The pain that you feel is real.

But so is the pain of the other party in the conflict.

Where you put your focus, and what pain you decide to share will be different.

But very rarely is there full transparency between parties in an interpersonal conflict. That type of reveal only occurs when trust and intimacy are high, rather than low.

Which is why, when the hurt is deep, and the pain is long lasting, the only acts that change cultures, people, and ultimately move people forward to the next step in their emotional lives, are acts of reconciliation, restoration, and forgiveness.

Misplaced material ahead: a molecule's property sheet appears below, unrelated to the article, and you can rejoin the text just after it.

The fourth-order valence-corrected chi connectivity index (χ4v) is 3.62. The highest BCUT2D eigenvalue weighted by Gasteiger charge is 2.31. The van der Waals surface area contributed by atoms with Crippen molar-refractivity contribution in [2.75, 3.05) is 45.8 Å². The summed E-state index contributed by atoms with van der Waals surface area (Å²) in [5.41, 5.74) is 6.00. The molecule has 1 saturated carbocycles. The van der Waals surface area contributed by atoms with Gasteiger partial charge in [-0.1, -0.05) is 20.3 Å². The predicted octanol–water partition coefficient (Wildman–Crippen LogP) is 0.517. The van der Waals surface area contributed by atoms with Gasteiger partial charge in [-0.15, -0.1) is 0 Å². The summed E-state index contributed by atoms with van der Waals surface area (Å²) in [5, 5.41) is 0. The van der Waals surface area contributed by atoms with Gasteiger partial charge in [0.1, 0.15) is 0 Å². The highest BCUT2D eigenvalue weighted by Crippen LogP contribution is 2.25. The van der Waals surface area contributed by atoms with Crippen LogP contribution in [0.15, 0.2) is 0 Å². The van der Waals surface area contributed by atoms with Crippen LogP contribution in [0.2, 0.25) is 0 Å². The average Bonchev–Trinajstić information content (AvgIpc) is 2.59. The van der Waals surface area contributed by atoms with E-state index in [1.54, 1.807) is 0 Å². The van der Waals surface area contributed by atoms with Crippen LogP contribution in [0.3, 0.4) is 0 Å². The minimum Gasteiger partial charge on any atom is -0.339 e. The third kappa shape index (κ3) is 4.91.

The kinds of acts where recrimination, holding grudges, and using information about the impact of past hurts as weapons in current battles, is not allowed.

If you enjoy the pain that you feel and you like the impact that the pain you are experiencing is making in your life, then, by all means, continue to hold a grudge, exploit the anger from that hurt, and revel in unforgiveness of the other party.

Keep this thought in mind, however: Holding a grudge against another person, about a conflict that occurred a long time ago, is similar to drinking poison yourself and hoping the other party will die.

Instead, free yourself of the pain you feel by forgiving yourself first, and then them.

Jesan Sorrells

Jesan Sorrells

Jesan Sorrells is the CEO and Founder of Human Services Consulting and Training and leads on HSCT's flagship product, LeadingKeys. Contact him directly at